Spreading lupus awareness

Since his daughter's diagnosis, Alan Handley, chief executive officer of Lakeshore Recycling Systems, the largest private recycling and waste management company in Illinois and Southern Wisconsin, has motivated almost 900 employees to participate in fundraising efforts and events to raise money for lupus-related causes. In 2018, they kick-started their fundraising efforts for the lupus clinic at Comer Children's. In addition, they've raised funds for the Lupus Society of Illinois, a nonprofit organization that promotes lupus awareness and research, and provides resources for the lupus community.

"Lupus is a cause close to our hearts," said Meaghan Johnson, Lakeshore's director of marketing. "It is important to spread awareness and give a voice to those affected."

Thanks to thecare she received at Comer Children's, Maddie's lively spirit and sense of humor are back.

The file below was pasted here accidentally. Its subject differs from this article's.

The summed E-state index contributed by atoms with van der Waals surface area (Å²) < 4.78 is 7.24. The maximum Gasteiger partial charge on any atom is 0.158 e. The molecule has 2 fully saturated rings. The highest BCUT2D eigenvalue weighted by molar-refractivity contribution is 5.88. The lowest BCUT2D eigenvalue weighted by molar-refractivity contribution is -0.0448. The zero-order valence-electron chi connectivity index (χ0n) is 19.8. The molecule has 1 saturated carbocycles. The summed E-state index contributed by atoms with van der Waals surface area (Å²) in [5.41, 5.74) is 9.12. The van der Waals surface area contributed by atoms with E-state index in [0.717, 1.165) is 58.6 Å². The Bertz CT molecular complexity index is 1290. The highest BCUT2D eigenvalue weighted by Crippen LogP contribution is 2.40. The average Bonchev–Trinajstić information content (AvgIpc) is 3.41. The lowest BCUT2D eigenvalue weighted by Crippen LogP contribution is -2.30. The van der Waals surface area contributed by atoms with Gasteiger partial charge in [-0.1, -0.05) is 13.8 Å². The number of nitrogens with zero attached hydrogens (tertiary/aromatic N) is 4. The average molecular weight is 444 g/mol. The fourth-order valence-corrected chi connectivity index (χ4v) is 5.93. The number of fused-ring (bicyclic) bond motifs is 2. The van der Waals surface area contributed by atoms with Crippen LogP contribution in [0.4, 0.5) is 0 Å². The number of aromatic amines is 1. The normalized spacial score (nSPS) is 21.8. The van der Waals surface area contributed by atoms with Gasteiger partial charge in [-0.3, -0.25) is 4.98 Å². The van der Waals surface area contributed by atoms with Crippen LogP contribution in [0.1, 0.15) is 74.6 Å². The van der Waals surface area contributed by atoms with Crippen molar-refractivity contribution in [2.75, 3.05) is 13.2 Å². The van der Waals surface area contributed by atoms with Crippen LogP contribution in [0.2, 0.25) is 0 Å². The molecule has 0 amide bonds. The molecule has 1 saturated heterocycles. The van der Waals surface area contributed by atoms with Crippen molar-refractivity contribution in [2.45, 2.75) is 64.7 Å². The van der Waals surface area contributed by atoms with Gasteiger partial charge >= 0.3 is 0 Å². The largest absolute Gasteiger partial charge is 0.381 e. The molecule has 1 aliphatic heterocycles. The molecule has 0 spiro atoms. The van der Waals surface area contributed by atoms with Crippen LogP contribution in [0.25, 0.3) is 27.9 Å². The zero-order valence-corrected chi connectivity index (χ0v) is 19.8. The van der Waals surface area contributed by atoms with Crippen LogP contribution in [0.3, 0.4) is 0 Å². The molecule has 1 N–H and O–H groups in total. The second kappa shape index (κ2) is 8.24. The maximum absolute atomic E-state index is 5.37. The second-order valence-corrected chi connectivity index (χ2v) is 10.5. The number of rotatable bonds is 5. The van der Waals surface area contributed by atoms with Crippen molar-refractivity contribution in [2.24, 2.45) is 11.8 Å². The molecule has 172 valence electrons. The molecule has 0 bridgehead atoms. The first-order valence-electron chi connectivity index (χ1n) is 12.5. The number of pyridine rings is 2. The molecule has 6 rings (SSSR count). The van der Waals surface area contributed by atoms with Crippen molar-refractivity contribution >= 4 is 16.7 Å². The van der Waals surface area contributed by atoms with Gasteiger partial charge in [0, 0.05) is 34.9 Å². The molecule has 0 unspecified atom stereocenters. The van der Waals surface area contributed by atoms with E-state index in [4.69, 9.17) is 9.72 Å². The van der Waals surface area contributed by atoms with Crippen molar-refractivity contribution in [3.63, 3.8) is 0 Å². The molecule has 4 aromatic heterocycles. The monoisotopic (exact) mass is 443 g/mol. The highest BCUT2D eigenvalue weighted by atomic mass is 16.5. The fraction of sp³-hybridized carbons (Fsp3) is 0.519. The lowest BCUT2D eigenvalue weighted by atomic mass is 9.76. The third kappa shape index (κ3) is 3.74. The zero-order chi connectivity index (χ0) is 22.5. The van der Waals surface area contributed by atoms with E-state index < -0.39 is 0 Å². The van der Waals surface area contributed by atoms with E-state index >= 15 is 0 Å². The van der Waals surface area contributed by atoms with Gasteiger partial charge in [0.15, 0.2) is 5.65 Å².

"Maddie is amazing," said Dr. Tesher. "She asks me questions I have never heard before like, 'Is this medication safe to go scuba diving on?'"

Now 16, she and her family are raising awareness about lupus and motivating others to recognize the need for supporting those affected by the disease.

Over the past couple of years, the family, along with Lakeshore employees, has participated in the Lupus Society's Chicago Lupus Walk. Maddie also created a video sharing her story to encourage others to fundraise. For her efforts, she was named the Chicago Lupus Walk Ambassador by the Lupus Society of Illinois in 2017.

By raising awareness and supporting the clinic at Comer Children's, the Handley family and Lakeshore employees hope to prevent young women like Maddie from suffering in silence and give them a community of support.

Today, Maddie is a sophomore at Maine South High School in Park Ridge and already knows what she wants to be when she grows up: a pediatric endocrinologist.

"My personal experience living with lupus makes me want to help other women like me get the best care possible so that they, too, can go on living and enjoying life," said Maddie.

For Maddie and her family, supporting other young adults living with lupus has become a life mission.

"Comer Children's changed our lives," Alan said.